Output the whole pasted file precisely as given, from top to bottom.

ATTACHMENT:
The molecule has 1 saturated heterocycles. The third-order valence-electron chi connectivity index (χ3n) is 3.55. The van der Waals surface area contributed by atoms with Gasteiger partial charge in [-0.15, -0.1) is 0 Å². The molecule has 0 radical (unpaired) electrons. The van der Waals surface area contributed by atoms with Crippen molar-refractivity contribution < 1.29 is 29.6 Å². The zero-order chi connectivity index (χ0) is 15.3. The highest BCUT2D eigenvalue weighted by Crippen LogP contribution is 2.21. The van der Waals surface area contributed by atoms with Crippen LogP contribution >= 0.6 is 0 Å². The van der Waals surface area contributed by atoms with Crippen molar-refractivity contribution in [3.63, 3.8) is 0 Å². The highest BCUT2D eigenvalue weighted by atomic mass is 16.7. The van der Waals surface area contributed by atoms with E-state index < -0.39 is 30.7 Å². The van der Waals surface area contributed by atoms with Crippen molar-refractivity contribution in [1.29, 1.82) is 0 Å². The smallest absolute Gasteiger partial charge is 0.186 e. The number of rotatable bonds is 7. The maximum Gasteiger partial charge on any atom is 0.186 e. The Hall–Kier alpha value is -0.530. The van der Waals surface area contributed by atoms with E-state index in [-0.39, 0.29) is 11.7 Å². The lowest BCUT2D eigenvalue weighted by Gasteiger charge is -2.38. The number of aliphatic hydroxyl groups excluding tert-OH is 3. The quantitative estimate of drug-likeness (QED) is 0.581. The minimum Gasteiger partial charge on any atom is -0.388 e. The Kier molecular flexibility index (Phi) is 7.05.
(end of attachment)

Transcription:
The molecule has 1 saturated heterocycles. The third-order valence-electron chi connectivity index (χ3n) is 3.55. The van der Waals surface area contributed by atoms with Gasteiger partial charge in [-0.15, -0.1) is 0 Å². The molecule has 0 radical (unpaired) electrons. The van der Waals surface area contributed by atoms with Crippen molar-refractivity contribution < 1.29 is 29.6 Å². The zero-order chi connectivity index (χ0) is 15.3. The highest BCUT2D eigenvalue weighted by Crippen LogP contribution is 2.21. The van der Waals surface area contributed by atoms with Crippen LogP contribution >= 0.6 is 0 Å². The van der Waals surface area contributed by atoms with Crippen molar-refractivity contribution in [3.63, 3.8) is 0 Å². The highest BCUT2D eigenvalue weighted by atomic mass is 16.7. The van der Waals surface area contributed by atoms with E-state index < -0.39 is 30.7 Å². The van der Waals surface area contributed by atoms with Crippen molar-refractivity contribution in [1.29, 1.82) is 0 Å². The smallest absolute Gasteiger partial charge is 0.186 e. The number of rotatable bonds is 7. The maximum Gasteiger partial charge on any atom is 0.186 e. The Hall–Kier alpha value is -0.530. The van der Waals surface area contributed by atoms with E-state index in [-0.39, 0.29) is 11.7 Å². The lowest BCUT2D eigenvalue weighted by Gasteiger charge is -2.38. The number of aliphatic hydroxyl groups excluding tert-OH is 3. The quantitative estimate of drug-likeness (QED) is 0.581. The minimum Gasteiger partial charge on any atom is -0.388 e. The Kier molecular flexibility index (Phi) is 7.05.